Already the pin-up boy for young Indigenous footballers in the Sunraysia region, Richmond rookie Derek Eggmolesse-Smith now embodies what can be achieved through the Club’s Next Generation Academy.

The 21-year-old became the first NGA Tiger to play AFL football when he debuted against Gold Coast at Metricon Stadium last weekend, collecting 19 disposals and holding his place in the team for another solid showing against the Giants at the MCG.

“Derek represents a lot for the younger people coming through our program,” Richmond Academy Manager, Todd Sigalas said.

“When the news came through (of Derek’s debut), I was standing with two younger NGA participants and seeing their faces was absolutely gold to me.

“Our Club now has a clear line of sight for the kids and there’s an understanding that if they do the work and connect and engage there’s an opportunity to thrive within our organisation and within our partners’ organisations such as the KGI and AFL Victoria.”

Eggmolesse-Smith with current NGA Tigers. The 21-year-old assisted coaching at the latest Academy Camp at the Swinburne Centre.

Eggmolesse-Smith’s debut was a tick for many of the Tigers’ Indigenous youth programs, with the Wentworth product a former participant of KGI and Laguntas.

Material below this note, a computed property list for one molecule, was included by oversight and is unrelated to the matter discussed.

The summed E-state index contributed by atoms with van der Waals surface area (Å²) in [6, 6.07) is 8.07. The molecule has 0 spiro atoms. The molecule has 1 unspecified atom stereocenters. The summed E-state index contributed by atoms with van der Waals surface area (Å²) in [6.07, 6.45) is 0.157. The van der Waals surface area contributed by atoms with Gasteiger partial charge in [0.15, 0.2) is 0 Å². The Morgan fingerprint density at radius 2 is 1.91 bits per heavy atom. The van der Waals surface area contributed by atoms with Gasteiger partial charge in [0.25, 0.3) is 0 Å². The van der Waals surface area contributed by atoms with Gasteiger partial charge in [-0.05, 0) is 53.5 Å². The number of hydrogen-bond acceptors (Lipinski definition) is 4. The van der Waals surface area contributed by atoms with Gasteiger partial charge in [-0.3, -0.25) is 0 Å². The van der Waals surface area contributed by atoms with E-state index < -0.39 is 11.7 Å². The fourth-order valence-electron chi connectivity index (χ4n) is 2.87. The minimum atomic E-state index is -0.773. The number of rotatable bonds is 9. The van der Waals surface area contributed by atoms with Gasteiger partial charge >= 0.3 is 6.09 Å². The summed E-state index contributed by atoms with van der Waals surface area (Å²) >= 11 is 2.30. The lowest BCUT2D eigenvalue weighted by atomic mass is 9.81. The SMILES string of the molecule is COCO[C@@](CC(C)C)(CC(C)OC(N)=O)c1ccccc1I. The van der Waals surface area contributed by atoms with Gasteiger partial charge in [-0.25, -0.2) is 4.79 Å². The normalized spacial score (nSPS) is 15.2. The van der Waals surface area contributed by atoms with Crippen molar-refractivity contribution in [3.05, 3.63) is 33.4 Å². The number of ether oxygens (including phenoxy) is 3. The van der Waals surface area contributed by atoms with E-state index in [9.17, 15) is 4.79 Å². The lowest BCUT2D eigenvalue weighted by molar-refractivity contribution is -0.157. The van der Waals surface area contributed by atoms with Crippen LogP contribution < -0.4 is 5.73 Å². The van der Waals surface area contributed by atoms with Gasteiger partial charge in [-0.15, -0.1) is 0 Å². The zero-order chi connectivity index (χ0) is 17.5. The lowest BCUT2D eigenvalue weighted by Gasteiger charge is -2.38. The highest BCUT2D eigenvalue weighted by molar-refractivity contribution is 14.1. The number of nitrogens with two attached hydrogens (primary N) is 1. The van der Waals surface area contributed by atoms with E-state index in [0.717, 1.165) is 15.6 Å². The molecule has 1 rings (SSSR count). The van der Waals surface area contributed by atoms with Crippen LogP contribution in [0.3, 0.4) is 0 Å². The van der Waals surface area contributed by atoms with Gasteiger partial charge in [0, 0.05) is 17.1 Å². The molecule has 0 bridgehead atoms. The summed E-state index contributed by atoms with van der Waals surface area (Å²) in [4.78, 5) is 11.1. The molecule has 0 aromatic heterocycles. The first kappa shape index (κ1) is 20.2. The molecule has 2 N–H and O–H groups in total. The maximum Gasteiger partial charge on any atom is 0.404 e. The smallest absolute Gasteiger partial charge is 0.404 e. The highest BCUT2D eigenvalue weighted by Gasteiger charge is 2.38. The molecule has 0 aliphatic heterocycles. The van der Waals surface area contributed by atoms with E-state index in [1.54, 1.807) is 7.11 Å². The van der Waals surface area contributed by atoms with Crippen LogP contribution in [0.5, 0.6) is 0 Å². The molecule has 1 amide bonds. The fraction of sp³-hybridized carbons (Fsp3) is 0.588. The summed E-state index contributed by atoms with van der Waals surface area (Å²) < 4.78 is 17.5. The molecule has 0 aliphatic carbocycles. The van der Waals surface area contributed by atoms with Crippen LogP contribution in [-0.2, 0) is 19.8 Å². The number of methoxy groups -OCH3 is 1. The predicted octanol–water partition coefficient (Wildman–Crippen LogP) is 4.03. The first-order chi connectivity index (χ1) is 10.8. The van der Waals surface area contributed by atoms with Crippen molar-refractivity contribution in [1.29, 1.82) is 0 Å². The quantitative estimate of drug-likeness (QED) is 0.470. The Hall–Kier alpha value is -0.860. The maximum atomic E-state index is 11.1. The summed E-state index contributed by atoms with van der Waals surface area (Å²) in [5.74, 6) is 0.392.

Outside of football, a key component of Richmond’s NGA program is cultural connection and understanding.

Eggmolesse-Smith performed a tribal dance pre-game to the Tigers’ Dreamtime VFL Clash with Essendon

Fittingly, Eggmolesse-Smith was part of a record-breaking lineup for the Club as he joined Indigenous teammates and close friends Shai Bolton, Sydney Stack, Daniel Rioli and Shane Edwards in the team.

It was the most Indigenous players ever in a Richmond VFL/AFL side.

Sigalas said the NGA program was all about giving Indigenous and Multicultural young people the best opportunity to be the best they can be.

“Credit has to go to the AFL for setting up these NGA programs, it’s a wonderful thing and it’s making our Club and our game better,” he said.

“From an Indigenous and multicultural point of view, some of the numbers coming through were not where they should be.

“We need Indigenous kids from a broad range of Indigenous communities representing our great game, and Derek- who has done a lot of hard work to get where he is, is a great example of that.”

Eggmolesse-Smith, who won a league best and fairest in the AFL Sunraysia League as a 17-year-old, but played just three games for the Bendigo Pioneers was someone who traditionally could have slipped through the cracks.

Based over 450km from any capital city, Eggmolesse-Smith was supported by the Club and nurtured through its VFL program before being drafted as a Category B Rookie.

Richmond’s NGA Zone includes AFL Central, Central Murray, Goulburn Murray, North East Border, Sunraysia and Wimmera Mallee – the Murray Bushrangers and Bendigo Pioneers catchments.

MELBOURNE, AUSTRALIA – JULY 14: Derek Eggmolesse-Smith of the Tigers runs with the ball during the round 17 AFL between the Richmond Tigers and the Greater Wester Giants at Melbourne Cricket Ground on July 14, 2019 in Melbourne, Australia. (Photo by Michael Dodge/Getty Images via AFL Photos)